“How I came to the birchbark canoes seems, to me, like the greatest wonder of all.”
I grew up in a tiny village in the middle of the Siberian taiga. My childhood was very happy, although – or perhaps because – my parents had very little. My favorite thing to do was to hang around in nature on the back of my horse, and when I was 10 years old I looked after the village’s herd of horses during the holidays. I usually skipped regular classes at the village school. Fortunately for me, there were a few artists and craftsmen at the school at that time who awakened my enthusiasm for creative work with wood.
At the age of 15 I escaped the narrow confines and poverty of my village. I went to the city and got by as a carpenter. It was a wonderful and exciting time – but it wasn’t to be my path. I got severe pneumonia and things weren’t looking good. Yet I recovered and returned to my home village, if not for long.
I was hungry to get to know the world and when the opportunity arose to work as a volunteer in Germany for a year, I jumped at the chance. There I met the boat builder André Rießler. He told me that there used to be birchbark canoes in my homeland that are only found in North America today. I was immediately on fire to unearth this old technique. Once again I returned to my home village, this time on a mission to build a birchbark canoe. I visited people and gathered information. Armed with nothing but a few hand tools, I went with three friends into the taiga for a few weeks and we built the first birchbark canoe. That was more than ten years ago and I haven’t stopped since. During this time I built 20 canoes and offered numerous children and young adults the opportunity to immerse themselves in the craft as part of international youth projects.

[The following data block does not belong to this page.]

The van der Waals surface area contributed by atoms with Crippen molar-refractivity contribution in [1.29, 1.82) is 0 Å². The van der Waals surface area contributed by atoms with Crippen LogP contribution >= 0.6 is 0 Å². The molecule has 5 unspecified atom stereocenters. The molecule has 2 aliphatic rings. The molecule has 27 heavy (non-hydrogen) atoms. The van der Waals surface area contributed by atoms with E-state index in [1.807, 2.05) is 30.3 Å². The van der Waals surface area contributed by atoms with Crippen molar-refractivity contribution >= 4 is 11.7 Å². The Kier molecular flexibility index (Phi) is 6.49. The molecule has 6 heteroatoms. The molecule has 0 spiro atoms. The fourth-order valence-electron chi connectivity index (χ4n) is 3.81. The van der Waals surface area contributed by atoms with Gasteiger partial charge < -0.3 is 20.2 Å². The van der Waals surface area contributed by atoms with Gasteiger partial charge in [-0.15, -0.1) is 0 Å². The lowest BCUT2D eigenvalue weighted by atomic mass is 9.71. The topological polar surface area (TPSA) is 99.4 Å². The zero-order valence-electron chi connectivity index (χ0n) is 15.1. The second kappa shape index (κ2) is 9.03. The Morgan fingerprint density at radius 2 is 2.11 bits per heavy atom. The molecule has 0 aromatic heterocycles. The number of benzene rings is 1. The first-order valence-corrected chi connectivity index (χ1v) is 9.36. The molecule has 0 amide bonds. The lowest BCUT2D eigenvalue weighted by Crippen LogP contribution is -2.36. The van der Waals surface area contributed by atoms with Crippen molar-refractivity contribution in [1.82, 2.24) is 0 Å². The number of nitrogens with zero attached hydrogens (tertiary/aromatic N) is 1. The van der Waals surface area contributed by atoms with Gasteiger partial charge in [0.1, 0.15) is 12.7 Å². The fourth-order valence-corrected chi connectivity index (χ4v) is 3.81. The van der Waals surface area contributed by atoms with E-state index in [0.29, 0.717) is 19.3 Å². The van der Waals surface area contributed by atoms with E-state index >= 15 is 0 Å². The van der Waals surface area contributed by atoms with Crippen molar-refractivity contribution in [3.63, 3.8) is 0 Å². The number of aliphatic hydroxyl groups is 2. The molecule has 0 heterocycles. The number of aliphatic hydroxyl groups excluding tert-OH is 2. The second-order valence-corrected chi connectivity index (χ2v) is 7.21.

Today I live in Germany with my wife Alena. Together we are working to ensure that knowledge about birchbark canoes spreads again.